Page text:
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What Microsoft, Nvidia AI supercomputer partnership means

The public cloud supercomputer will incorporate A100 and H100 GPUs and the chipmaker's AI enterprise software suite. It will enable enterprises to build large AI models at scale.

Nvidia and Microsoft now have a multiyear partnership to build a cloud AI supercomputer that will enable enterprises to build large language models and complex recommender systems.

The vendors revealed on Nov. 16 that the supercomputer will be powered by Microsoft Azure's infrastructure and Nvidia's GPUs, networking and AI software stack.

Foundation models and generative AI

Nvidia will also use Azure's VM instances for research and development in generative AI and foundation AI models. Generative AI and foundation models such as GPT-3 enable enterprises and organizations to create text, images or code. Meanwhile, Microsoft customers will have access to Nvidia's full stack of AI workflows and software kits.

Azure's AI supercomputer will be the first public cloud supercomputer to incorporate Nvidia's AI stack with A100 and H100 GPUs, the Nvidia Quantum-2 400 Gbps InfiniBand networking system and the Nvidia AI Enterprise software suite, the vendors said.

The collaboration comes as generative AI and foundation models continue to grow in popularity among organizations since the release of GPT-3, image generation tools such as Dall-E and Stable Diffusion, and Microsoft's GitHub Copilot.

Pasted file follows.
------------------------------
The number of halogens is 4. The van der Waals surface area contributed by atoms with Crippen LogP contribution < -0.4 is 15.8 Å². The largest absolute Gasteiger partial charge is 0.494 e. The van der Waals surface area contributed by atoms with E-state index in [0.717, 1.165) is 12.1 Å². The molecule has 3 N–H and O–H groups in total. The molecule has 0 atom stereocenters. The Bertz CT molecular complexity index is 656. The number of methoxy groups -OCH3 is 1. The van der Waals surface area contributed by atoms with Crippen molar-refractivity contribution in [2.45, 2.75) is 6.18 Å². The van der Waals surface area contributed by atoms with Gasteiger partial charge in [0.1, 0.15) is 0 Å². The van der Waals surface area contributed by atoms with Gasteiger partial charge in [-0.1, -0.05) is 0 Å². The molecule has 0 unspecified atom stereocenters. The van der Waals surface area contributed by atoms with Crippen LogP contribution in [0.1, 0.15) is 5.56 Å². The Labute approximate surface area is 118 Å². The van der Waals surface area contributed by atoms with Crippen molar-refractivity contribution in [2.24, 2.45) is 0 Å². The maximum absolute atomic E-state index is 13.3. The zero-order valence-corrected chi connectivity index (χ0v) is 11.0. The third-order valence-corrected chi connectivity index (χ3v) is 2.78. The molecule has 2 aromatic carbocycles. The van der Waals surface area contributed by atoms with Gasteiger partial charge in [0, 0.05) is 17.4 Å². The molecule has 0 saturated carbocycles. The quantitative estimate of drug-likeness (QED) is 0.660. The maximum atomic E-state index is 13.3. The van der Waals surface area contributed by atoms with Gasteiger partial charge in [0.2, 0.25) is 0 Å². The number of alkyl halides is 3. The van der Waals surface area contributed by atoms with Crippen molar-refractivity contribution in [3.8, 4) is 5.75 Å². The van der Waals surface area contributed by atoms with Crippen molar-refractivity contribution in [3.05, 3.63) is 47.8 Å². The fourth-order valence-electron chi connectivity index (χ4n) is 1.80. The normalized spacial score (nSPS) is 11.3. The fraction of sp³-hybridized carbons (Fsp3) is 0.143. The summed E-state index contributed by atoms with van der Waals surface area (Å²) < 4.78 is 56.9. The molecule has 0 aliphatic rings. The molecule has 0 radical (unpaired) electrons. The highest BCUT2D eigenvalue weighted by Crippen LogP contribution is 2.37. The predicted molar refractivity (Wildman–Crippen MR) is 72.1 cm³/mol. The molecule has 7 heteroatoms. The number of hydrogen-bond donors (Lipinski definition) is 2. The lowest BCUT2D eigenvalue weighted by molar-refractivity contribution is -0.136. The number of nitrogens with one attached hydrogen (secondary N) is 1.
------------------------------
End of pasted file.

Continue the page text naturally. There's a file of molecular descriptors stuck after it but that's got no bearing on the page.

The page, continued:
Microsoft's search for alternatives

The partnership demonstrates that Microsoft has received more demand from its customers for access to Nvidia GPUs, specifically H100s, said Karl Freund, founder and analyst at Cambrian AI Research.

You want to be big at supercomputing, so with this announcement they were able to say, 'We're doing something big here.'
Karl FreundFounder and analyst, Cambrian AI Research

"It's a bit surprising that they came out at supercomputing with this big announcement, but not terribly so," Freund said. "You want to be big at supercomputing, so with this announcement they were able to say, 'We're doing something big here.'"

While Microsoft has had a relationship with Nvidia in the past, it has also shown interest in alternatives to the chip vendor. For example, in 2019, Microsoft formed a partnership with Graphcore. The chip startup had a deal to provide Microsoft with processors for its cloud computing platform. However, that partnership has since ended.

"Nobody can come anywhere close to Nvidia's software," Freund said, adding that while competitors such as Intel or Graphcore could compete on performance, they can't compete effectively in the software arena. "If you are Microsoft ... there's really only one choice, and that's Nvidia."

If Nvidia can deliver on H100s, the partnership should go well, he said. This means that by the first quarter of next year, enterprises should see thousands of Nvidia GPUs on Azure.

The alliance also provides insight into what infrastructure Microsoft and OpenAI -- in which Microsoft has invested $1 billion -- could be using to develop GPT-4, the next generation of the powerful large language model, he continued.

"My assumption is it's Nvidia A100," Freund said. "If ... it's not Nvidia A100, then Microsoft probably will not be in position to announce this big intention to continue to invest in Nvidia hardware."

Meanwhile, both Nvidia and Microsoft are ready to support enterprises as they increasingly train both generative AI models and foundation models.

"These giant foundation models as well as generative AI models, they're not just trained on small-scale infrastructure," said Paresh Kharya, senior director of product management and marketing for accelerated computing at Nvidia. "It's the full stack that's really important to be able to offer really compelling and efficient [products] to address enterprise demand."

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